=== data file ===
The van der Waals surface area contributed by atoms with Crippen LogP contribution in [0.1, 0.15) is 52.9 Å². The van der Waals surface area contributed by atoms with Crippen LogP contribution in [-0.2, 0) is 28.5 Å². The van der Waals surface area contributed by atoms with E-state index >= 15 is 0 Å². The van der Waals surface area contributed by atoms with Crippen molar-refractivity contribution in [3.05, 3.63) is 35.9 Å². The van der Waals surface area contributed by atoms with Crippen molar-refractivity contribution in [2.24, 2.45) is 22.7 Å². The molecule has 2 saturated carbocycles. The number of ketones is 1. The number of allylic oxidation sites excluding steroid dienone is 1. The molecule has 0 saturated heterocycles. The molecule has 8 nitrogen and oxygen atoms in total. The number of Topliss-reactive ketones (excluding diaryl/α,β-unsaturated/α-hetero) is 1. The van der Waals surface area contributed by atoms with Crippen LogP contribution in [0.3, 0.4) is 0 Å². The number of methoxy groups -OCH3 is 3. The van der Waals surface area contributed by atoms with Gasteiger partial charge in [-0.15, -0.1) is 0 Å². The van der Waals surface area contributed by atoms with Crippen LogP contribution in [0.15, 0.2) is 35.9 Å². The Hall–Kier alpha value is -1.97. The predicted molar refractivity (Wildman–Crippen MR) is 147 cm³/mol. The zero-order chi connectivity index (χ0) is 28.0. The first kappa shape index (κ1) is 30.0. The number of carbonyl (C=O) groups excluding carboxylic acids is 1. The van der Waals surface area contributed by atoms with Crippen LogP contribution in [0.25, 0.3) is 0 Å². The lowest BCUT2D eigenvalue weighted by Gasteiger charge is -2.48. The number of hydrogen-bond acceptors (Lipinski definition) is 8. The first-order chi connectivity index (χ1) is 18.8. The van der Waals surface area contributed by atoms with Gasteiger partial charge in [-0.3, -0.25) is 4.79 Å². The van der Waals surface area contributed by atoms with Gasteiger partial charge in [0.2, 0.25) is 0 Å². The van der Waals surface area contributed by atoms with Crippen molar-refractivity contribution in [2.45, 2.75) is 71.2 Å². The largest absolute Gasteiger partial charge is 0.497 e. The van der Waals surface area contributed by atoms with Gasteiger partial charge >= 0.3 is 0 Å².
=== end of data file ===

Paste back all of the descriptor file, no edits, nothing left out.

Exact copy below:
The van der Waals surface area contributed by atoms with Crippen LogP contribution in [0.1, 0.15) is 52.9 Å². The van der Waals surface area contributed by atoms with Crippen LogP contribution in [-0.2, 0) is 28.5 Å². The van der Waals surface area contributed by atoms with E-state index >= 15 is 0 Å². The van der Waals surface area contributed by atoms with Crippen molar-refractivity contribution in [3.05, 3.63) is 35.9 Å². The van der Waals surface area contributed by atoms with Crippen molar-refractivity contribution in [2.24, 2.45) is 22.7 Å². The molecule has 2 saturated carbocycles. The number of ketones is 1. The number of allylic oxidation sites excluding steroid dienone is 1. The molecule has 0 saturated heterocycles. The molecule has 8 nitrogen and oxygen atoms in total. The number of Topliss-reactive ketones (excluding diaryl/α,β-unsaturated/α-hetero) is 1. The van der Waals surface area contributed by atoms with Crippen LogP contribution in [0.3, 0.4) is 0 Å². The number of methoxy groups -OCH3 is 3. The van der Waals surface area contributed by atoms with Gasteiger partial charge in [-0.15, -0.1) is 0 Å². The van der Waals surface area contributed by atoms with Crippen LogP contribution in [0.15, 0.2) is 35.9 Å². The Hall–Kier alpha value is -1.97. The predicted molar refractivity (Wildman–Crippen MR) is 147 cm³/mol. The zero-order chi connectivity index (χ0) is 28.0. The first kappa shape index (κ1) is 30.0. The number of carbonyl (C=O) groups excluding carboxylic acids is 1. The van der Waals surface area contributed by atoms with Crippen LogP contribution in [0.25, 0.3) is 0 Å². The lowest BCUT2D eigenvalue weighted by Gasteiger charge is -2.48. The number of hydrogen-bond acceptors (Lipinski definition) is 8. The first-order chi connectivity index (χ1) is 18.8. The van der Waals surface area contributed by atoms with Gasteiger partial charge in [-0.3, -0.25) is 4.79 Å². The van der Waals surface area contributed by atoms with Gasteiger partial charge in [0.2, 0.25) is 0 Å². The van der Waals surface area contributed by atoms with Crippen molar-refractivity contribution in [2.45, 2.75) is 71.2 Å². The largest absolute Gasteiger partial charge is 0.497 e. The van der Waals surface area contributed by atoms with Gasteiger partial charge >= 0.3 is 0 Å².